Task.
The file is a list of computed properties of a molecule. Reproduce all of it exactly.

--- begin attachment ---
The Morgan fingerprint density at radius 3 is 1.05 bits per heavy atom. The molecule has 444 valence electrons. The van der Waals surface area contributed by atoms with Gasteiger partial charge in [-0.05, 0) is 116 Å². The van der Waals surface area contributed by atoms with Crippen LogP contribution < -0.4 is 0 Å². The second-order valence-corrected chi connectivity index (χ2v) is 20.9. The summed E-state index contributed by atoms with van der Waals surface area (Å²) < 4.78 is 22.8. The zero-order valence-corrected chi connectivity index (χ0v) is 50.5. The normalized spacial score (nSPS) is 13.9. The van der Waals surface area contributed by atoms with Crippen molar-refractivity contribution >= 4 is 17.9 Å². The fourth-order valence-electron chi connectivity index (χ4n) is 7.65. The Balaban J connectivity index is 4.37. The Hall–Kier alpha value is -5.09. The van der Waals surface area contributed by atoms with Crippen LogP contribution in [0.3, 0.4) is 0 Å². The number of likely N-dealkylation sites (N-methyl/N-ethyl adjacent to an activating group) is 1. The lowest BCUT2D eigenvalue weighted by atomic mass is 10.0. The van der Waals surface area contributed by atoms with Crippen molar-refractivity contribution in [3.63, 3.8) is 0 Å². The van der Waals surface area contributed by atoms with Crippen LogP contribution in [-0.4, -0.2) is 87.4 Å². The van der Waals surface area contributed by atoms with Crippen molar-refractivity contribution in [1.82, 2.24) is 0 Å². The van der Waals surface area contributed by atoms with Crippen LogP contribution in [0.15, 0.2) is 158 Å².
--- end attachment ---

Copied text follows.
The Morgan fingerprint density at radius 3 is 1.05 bits per heavy atom. The molecule has 444 valence electrons. The van der Waals surface area contributed by atoms with Gasteiger partial charge in [-0.05, 0) is 116 Å². The van der Waals surface area contributed by atoms with Crippen LogP contribution < -0.4 is 0 Å². The second-order valence-corrected chi connectivity index (χ2v) is 20.9. The summed E-state index contributed by atoms with van der Waals surface area (Å²) < 4.78 is 22.8. The zero-order valence-corrected chi connectivity index (χ0v) is 50.5. The normalized spacial score (nSPS) is 13.9. The van der Waals surface area contributed by atoms with Crippen molar-refractivity contribution >= 4 is 17.9 Å². The fourth-order valence-electron chi connectivity index (χ4n) is 7.65. The Balaban J connectivity index is 4.37. The Hall–Kier alpha value is -5.09. The van der Waals surface area contributed by atoms with Crippen LogP contribution in [0.3, 0.4) is 0 Å². The number of likely N-dealkylation sites (N-methyl/N-ethyl adjacent to an activating group) is 1. The lowest BCUT2D eigenvalue weighted by atomic mass is 10.0. The van der Waals surface area contributed by atoms with Crippen molar-refractivity contribution in [3.63, 3.8) is 0 Å². The van der Waals surface area contributed by atoms with Crippen LogP contribution in [-0.4, -0.2) is 87.4 Å². The van der Waals surface area contributed by atoms with Crippen molar-refractivity contribution in [1.82, 2.24) is 0 Å². The van der Waals surface area contributed by atoms with Crippen LogP contribution in [0.15, 0.2) is 158 Å².